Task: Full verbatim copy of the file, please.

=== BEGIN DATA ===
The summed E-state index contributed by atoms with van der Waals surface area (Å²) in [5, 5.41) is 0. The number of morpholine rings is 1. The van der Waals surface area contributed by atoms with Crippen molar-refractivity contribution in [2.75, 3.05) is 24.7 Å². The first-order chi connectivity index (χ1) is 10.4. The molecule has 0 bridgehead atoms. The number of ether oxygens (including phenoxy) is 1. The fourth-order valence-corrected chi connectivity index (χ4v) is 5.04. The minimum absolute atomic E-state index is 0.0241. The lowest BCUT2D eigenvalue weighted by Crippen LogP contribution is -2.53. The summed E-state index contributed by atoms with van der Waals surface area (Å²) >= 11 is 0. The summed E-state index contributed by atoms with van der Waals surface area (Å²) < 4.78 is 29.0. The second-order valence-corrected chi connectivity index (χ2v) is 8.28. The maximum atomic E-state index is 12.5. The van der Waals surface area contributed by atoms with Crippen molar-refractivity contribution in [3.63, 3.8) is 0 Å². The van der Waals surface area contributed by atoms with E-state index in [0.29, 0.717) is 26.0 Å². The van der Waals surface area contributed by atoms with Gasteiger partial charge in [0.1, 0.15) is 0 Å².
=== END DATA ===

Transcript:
The summed E-state index contributed by atoms with van der Waals surface area (Å²) in [5, 5.41) is 0. The number of morpholine rings is 1. The van der Waals surface area contributed by atoms with Crippen molar-refractivity contribution in [2.75, 3.05) is 24.7 Å². The first-order chi connectivity index (χ1) is 10.4. The molecule has 0 bridgehead atoms. The number of ether oxygens (including phenoxy) is 1. The fourth-order valence-corrected chi connectivity index (χ4v) is 5.04. The minimum absolute atomic E-state index is 0.0241. The lowest BCUT2D eigenvalue weighted by Crippen LogP contribution is -2.53. The summed E-state index contributed by atoms with van der Waals surface area (Å²) >= 11 is 0. The summed E-state index contributed by atoms with van der Waals surface area (Å²) < 4.78 is 29.0. The second-order valence-corrected chi connectivity index (χ2v) is 8.28. The maximum atomic E-state index is 12.5. The van der Waals surface area contributed by atoms with Crippen molar-refractivity contribution in [3.63, 3.8) is 0 Å². The van der Waals surface area contributed by atoms with E-state index in [0.29, 0.717) is 26.0 Å². The van der Waals surface area contributed by atoms with Gasteiger partial charge in [0.1, 0.15) is 0 Å².